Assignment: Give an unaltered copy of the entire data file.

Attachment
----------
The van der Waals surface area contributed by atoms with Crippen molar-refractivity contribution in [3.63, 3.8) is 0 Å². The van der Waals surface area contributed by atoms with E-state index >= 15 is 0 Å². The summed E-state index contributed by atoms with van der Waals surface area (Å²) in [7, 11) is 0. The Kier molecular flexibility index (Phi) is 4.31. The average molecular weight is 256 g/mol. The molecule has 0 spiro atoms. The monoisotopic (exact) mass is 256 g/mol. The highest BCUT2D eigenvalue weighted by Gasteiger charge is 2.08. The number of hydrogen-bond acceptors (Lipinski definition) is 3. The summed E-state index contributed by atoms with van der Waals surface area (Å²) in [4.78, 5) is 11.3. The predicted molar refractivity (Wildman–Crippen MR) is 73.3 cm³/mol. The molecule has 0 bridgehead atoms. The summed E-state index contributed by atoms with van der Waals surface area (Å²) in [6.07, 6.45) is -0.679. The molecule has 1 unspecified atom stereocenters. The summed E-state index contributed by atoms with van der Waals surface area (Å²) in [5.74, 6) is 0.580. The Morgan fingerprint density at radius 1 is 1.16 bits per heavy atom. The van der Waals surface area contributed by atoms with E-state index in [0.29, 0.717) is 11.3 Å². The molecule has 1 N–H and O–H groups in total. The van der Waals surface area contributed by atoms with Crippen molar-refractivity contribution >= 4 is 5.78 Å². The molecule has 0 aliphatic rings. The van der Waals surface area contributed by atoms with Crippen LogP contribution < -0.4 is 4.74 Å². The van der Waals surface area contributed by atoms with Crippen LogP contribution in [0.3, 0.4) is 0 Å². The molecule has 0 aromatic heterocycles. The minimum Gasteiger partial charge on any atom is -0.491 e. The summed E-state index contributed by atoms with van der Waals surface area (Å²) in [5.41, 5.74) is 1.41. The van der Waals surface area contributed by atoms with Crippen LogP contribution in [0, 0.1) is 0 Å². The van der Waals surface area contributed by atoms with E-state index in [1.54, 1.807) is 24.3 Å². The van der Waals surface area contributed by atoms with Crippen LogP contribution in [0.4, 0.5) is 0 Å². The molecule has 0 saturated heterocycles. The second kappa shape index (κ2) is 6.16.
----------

The van der Waals surface area contributed by atoms with Crippen molar-refractivity contribution in [3.63, 3.8) is 0 Å². The van der Waals surface area contributed by atoms with E-state index >= 15 is 0 Å². The summed E-state index contributed by atoms with van der Waals surface area (Å²) in [7, 11) is 0. The Kier molecular flexibility index (Phi) is 4.31. The average molecular weight is 256 g/mol. The molecule has 0 spiro atoms. The monoisotopic (exact) mass is 256 g/mol. The highest BCUT2D eigenvalue weighted by Gasteiger charge is 2.08. The number of hydrogen-bond acceptors (Lipinski definition) is 3. The summed E-state index contributed by atoms with van der Waals surface area (Å²) in [4.78, 5) is 11.3. The predicted molar refractivity (Wildman–Crippen MR) is 73.3 cm³/mol. The molecule has 0 bridgehead atoms. The summed E-state index contributed by atoms with van der Waals surface area (Å²) in [6.07, 6.45) is -0.679. The molecule has 1 unspecified atom stereocenters. The summed E-state index contributed by atoms with van der Waals surface area (Å²) in [5.74, 6) is 0.580. The Morgan fingerprint density at radius 1 is 1.16 bits per heavy atom. The van der Waals surface area contributed by atoms with E-state index in [0.29, 0.717) is 11.3 Å². The molecule has 1 N–H and O–H groups in total. The van der Waals surface area contributed by atoms with Crippen molar-refractivity contribution >= 4 is 5.78 Å². The molecule has 0 aliphatic rings. The van der Waals surface area contributed by atoms with Crippen LogP contribution < -0.4 is 4.74 Å². The van der Waals surface area contributed by atoms with Crippen LogP contribution in [0.3, 0.4) is 0 Å². The molecule has 0 aromatic heterocycles. The minimum Gasteiger partial charge on any atom is -0.491 e. The summed E-state index contributed by atoms with van der Waals surface area (Å²) in [5.41, 5.74) is 1.41. The van der Waals surface area contributed by atoms with Crippen LogP contribution in [0, 0.1) is 0 Å². The van der Waals surface area contributed by atoms with E-state index in [1.54, 1.807) is 24.3 Å². The van der Waals surface area contributed by atoms with Crippen LogP contribution in [0.4, 0.5) is 0 Å². The molecule has 0 saturated heterocycles. The second kappa shape index (κ2) is 6.16.